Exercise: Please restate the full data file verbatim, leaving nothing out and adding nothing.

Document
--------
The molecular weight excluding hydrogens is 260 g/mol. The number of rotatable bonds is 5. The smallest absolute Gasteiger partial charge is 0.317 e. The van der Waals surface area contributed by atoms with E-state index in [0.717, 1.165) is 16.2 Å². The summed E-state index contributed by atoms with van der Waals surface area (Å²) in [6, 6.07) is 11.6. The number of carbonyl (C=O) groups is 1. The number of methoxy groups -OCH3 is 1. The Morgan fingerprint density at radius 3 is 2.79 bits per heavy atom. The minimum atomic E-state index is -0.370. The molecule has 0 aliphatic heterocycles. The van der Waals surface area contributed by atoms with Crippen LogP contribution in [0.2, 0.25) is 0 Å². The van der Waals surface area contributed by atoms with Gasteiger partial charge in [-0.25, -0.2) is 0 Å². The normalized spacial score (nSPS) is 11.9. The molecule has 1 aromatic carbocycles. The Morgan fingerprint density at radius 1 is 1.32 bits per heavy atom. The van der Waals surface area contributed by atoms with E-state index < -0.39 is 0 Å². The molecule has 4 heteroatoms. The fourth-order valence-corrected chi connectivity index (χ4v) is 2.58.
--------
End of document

The molecular weight excluding hydrogens is 260 g/mol. The number of rotatable bonds is 5. The smallest absolute Gasteiger partial charge is 0.317 e. The van der Waals surface area contributed by atoms with E-state index in [0.717, 1.165) is 16.2 Å². The summed E-state index contributed by atoms with van der Waals surface area (Å²) in [6, 6.07) is 11.6. The number of carbonyl (C=O) groups is 1. The number of methoxy groups -OCH3 is 1. The Morgan fingerprint density at radius 3 is 2.79 bits per heavy atom. The minimum atomic E-state index is -0.370. The molecule has 0 aliphatic heterocycles. The van der Waals surface area contributed by atoms with Crippen LogP contribution in [0.2, 0.25) is 0 Å². The van der Waals surface area contributed by atoms with Gasteiger partial charge in [-0.25, -0.2) is 0 Å². The normalized spacial score (nSPS) is 11.9. The molecule has 1 aromatic carbocycles. The Morgan fingerprint density at radius 1 is 1.32 bits per heavy atom. The van der Waals surface area contributed by atoms with E-state index < -0.39 is 0 Å². The molecule has 4 heteroatoms. The fourth-order valence-corrected chi connectivity index (χ4v) is 2.58.